US Marked January as the Deadliest Month in COVID-19 Pandemic

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Deadliest Month in COVID-19 Pandemic
Image by Masum Ali from Pixabay

The deadliest month in the COVID-19 pandemic in the US has finally come to an end. The only good news is watching a little progress regarding new COVID-19 cases and a decline in hospitalizations all across the country. These progress signs are witnessed after the first Covid-19 vaccines were approved for public use.

The next challenge for the US population is whether or not the country can fight with the newly-introduced mutated coronavirus strains. Although only two of them are spotted in the country, there are high chances that other mutated strains will also show up any time soon.

The health department aims to vaccinate more and more people every week, helping them to develop immunity against this deadly virus which has crippled public health and safety.

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The COVID-19 death toll in the US has crossed 440,000, and nearly 95,000 deaths are reported during the last few weeks. On average, the country reported a little over 3000 deaths per day which have slightly decreased now.

Stepping into the second month of this year has changed a few things regarding the pandemic situation in the country. There is a visible decline in the number of hospitalizations and people requiring emergency medical care. The hospital admissions are first time reduced to 100,000 in the last two months.  But the new COVID-19 cases reported every day are still considerably high, making nearly 148,000 cases per day. These daily cases were almost a quarter million per day, in mid-January, making it the deadliest month in the COVID-19 pandemic. However, the cases in all US states are finally decreasing, and health experts are hopeful that they will never rise again.

Dr. Rochelle Walensky from U.S Centers for Disease Control and Prevention (CDC) says that the recent decrease in COVID-19 cases is promising because last month was the deadliest month in the entire COVID-19 pandemic with the highest deaths reported since the start of this pandemic.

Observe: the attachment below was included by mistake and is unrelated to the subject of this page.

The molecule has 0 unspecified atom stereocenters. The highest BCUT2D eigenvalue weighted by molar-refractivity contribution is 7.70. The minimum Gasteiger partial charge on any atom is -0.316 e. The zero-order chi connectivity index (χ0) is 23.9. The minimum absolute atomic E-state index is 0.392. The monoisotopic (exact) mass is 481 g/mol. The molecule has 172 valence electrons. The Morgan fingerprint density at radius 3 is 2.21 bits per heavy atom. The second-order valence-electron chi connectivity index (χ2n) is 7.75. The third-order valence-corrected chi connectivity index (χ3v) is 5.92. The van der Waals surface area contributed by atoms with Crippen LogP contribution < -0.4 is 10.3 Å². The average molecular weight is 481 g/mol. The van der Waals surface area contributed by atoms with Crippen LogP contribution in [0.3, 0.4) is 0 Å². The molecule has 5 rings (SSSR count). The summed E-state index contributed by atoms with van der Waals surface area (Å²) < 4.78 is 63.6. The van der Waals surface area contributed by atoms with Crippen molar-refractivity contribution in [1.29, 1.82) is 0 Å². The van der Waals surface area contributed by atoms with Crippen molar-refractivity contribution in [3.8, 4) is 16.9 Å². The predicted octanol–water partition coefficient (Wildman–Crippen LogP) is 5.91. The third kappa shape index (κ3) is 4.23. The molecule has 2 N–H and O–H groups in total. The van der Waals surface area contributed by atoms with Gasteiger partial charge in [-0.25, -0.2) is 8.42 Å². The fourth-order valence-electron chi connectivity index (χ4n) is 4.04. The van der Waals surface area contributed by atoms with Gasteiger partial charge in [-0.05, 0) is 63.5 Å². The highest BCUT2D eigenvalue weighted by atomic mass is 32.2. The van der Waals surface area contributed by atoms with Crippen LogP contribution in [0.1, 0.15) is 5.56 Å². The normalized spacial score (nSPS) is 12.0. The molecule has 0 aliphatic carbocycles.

This decline in cases is linked with vaccine approval in the US, which began in December. The country has vaccinated nearly 31.1 million people, confirmed by CDC. This is such impressive progress from 16.5 million vaccine doses which were reported till Biden officially took over the charge on January 20th.

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The Biden government is trying to run at least 1.5 million doses per day to get most people vaccinated in less time. Nearly 5.6 million US citizens have got both these doses while many others have received only one and waiting for the second.

The mutated COVID-19 strains from UK, Brazil, and South Africa are being detected in many US cases. But only the British variant is identified in most cases of mutated strains. This strain is a highly transmissible and deadlier version of the original virus, yet researchers are hopeful that the COVID-19 vaccine is effective against it.

Only the South African variant has an undetermined fate mainly because there is not much data to check if the existing vaccine can provide protection against it or not. Once the research on the mutated variants is completed, questions on vaccine efficacy and decisions to improve or modify new vaccine doses will be made, accordingly.

 

 

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